‘Where are the birds taking me?’ was a writing workshop I ran recently for the Scottish Mental Health Arts Festival.
I read a couple of my bird poems, and then asked folk to use their powers of memory, observation and imagination to write something about their own experiences of birds.
These are some of the texts that came out of the session.
The Spirit of Birds Sometimes I am the sandpiper Sea loving, shore wading Searching, darting Watching for intruders Moving quickly and never getting stuck in the soft sand or washed away by waves or tide Sometimes I am the mute swan Pond floating, reed resting Bobbing, sweeping Ignoring all intruders Stretching calmly and never worrying about being seen, flying away whenever I like Sometimes I am the raven Gate guarding, tree swaying Hunting, calling Laughing at intruders Circling from up high and never getting lost in the city or caught picking pocket or bin Sometimes I am the songbird Feather dusting, hedge rustling Whistling, warbling Warning of intruders Calling in my kinfolk and never missing the sunrise, weaving arias into the night Linda Haggerstone
I finally finished my poem after walking home from shopping and hearing a large number of smallish birds calling to each other from tree and rooftops. I could not see what they were, but I had to stop and listen. I knew then what was missing from my poem: the songbird.
I’ve since sent the poem out in a homemade card (with birds) to another randomly chosen participant in the #KindnessByPost activity (my second) from the Mental Health Collective. I love reading it aloud.
Skylarks Easter hymn the Bonaly track piccolo the cleugh head Curlew calls thin the Capelawside air flute the thermals to the source of the Leith Helen Boden Birds near me I can hear birdsong from outside, there is a tree in front of my window. Saw a few birds at Strathclyde Park but it is full of people there. The swans take over Hogganfield Park in Glasgow, they are everywhere! * A dove can fly high up in the sky Look down to the city centre See all the people rushing along from above Must find a crumb to survive Antje Bothin Heron Attuned to Spring I spend time eavesdropping console myself with embroideries of fanned plumage balanced on cream silk stitching the wind under the wide wingbeat of a rising heron into each fibre MT Taylor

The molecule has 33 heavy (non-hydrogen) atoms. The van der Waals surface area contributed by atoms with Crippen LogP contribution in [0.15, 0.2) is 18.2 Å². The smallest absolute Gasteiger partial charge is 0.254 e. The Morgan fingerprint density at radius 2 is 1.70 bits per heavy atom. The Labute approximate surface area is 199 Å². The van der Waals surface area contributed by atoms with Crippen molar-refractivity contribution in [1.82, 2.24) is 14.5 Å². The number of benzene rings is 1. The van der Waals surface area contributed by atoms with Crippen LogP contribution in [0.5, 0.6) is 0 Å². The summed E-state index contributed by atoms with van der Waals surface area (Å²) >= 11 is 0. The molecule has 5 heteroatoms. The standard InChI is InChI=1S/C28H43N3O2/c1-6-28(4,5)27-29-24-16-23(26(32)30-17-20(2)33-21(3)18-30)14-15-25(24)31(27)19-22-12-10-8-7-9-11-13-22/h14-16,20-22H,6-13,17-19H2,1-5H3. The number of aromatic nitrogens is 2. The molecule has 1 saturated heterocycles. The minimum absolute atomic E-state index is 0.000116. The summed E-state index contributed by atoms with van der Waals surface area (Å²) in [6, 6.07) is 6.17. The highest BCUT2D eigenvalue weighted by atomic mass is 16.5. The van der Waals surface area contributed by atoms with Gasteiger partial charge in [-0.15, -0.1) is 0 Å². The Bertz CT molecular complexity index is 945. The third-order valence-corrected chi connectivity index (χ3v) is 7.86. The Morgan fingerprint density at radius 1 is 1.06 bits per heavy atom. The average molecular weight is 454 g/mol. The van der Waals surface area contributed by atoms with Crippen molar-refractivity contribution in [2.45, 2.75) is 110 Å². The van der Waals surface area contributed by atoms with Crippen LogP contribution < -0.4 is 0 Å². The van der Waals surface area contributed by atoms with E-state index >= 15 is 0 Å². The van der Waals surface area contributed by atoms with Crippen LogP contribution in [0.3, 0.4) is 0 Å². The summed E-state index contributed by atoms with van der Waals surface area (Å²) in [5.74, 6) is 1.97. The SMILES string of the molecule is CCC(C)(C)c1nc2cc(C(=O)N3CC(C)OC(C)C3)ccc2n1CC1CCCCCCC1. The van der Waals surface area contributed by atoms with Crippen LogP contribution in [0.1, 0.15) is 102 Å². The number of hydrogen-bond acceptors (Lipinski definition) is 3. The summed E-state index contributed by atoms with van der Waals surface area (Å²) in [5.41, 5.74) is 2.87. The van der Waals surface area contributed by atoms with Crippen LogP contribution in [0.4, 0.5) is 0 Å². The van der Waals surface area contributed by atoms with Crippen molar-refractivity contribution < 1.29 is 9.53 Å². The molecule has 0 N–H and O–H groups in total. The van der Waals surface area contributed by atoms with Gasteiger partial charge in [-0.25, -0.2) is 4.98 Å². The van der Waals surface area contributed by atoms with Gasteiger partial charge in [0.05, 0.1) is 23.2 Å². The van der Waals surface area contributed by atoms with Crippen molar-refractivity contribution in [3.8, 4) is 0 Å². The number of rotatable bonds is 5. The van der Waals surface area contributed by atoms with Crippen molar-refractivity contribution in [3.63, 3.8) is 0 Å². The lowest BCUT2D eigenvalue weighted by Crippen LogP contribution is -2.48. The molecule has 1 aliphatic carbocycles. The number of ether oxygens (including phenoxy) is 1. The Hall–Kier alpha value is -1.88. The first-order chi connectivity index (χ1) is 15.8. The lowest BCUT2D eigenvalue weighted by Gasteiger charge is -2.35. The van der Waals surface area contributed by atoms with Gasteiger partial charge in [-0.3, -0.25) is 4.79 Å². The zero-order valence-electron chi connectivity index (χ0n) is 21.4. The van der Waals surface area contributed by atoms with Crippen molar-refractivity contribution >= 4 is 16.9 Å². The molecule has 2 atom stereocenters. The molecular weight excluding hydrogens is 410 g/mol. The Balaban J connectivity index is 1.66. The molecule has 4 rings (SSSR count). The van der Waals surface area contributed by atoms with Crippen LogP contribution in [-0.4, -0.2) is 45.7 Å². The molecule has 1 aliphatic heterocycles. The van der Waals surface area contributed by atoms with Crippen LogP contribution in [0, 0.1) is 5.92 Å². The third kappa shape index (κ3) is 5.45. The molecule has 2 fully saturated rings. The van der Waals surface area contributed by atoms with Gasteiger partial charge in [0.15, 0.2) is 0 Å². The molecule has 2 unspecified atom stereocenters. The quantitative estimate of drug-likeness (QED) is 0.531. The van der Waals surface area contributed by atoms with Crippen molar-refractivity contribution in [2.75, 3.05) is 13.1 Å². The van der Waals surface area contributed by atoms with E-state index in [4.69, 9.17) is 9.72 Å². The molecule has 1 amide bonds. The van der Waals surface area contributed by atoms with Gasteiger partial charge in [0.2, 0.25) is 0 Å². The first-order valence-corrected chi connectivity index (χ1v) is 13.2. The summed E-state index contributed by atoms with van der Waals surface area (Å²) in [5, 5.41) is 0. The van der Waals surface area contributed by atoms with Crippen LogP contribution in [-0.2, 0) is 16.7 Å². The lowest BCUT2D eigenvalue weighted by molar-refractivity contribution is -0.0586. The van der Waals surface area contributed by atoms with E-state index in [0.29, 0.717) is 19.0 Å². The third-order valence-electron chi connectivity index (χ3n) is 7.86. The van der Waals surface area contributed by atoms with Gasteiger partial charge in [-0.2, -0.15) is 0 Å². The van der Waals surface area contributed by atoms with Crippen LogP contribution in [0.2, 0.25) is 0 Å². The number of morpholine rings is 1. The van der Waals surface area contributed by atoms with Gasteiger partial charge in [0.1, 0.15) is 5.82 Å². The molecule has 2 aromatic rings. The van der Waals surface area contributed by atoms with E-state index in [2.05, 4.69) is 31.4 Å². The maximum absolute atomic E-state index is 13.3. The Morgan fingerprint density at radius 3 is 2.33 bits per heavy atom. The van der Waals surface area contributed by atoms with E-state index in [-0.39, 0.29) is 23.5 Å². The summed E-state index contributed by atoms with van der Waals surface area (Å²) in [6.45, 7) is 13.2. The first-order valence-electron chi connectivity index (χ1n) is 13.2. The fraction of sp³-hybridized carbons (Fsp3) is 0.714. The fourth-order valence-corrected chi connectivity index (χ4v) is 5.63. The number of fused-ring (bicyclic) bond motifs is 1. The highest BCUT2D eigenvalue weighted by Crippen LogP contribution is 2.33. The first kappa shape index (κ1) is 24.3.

Wings Three stories up wide white-winged gulls possess the space outside my human sanctuary Swinging/swooping circumscribed by flight bodies swift as steel torpedoes slicing/relentlessly through liquid light. Wild as the wind they ride the upward drafts/Glasgow’s capricious turbulence, pausing fleetingly/suspended on the apex of a wilful thought then streaming down towards the grey-green waters of the Clyde smacking its surface as they gather pace and hurtle skywards once again into the spaciousness they occupy outside my timid time and place. Annie Webster swallow I am a long-haul traveller I see the world no need for passports or papers as I zig and zag to and fro places you will only ever know from stamps or on the news but I am drawn magnetic/navigated by warmth and food and love and from above I watch the climate change the glaciers’ melt the river beds dry fly with locusts set on destruction witness pollution the rising seas decline in bees the refugees strange animals you’ll never see the greens the blues the desert yellows but now I’m coming home to roost to meet my mate to warn you to take care before it’s far too late Kay Ritchie
Window Watching Bird Enthusiast
When the first lockdown started last year and we were asked to stay at home, the hyperactive energy that usually permeated the air was settling into a gentle simmer. The streets and sky were quiet and clear of that dirty, stuffy invisible fog that suffocated our observations of the smaller life that was growing and surviving all around us. In having to stay indoors and with outdoor access shrunk to 5 miles, my local area became my own wider world. That 1 hour of outside time took me through lanes and streets I was too anxious to explore, fearfully expecting the Neighbourhood Watch to misinterpret my slow aimless wandering and casual glances through curtainless windows as scouting for a potential breaking and entering instead of human curiosity and inspiration for my own home decor. It took me to plants and trees and patches of woodlands I’d passed on the bus that I promised I’d visit at the weekend only to forget a few minutes later as the bus pulls into my stop and I start thinking about all the possible dangers that are lurking in the shadowy corners of the 5 minute speed-walk home. The less people were around and the more common daytime wandering had become, the dangers that had previously presented themselves were not quite as loud. I still had anxiety that would hold me hostage for days at a time which, in hindsight, I now recognise as hyper-vigilance and actively living through a pretty stressful few years of uncertainty.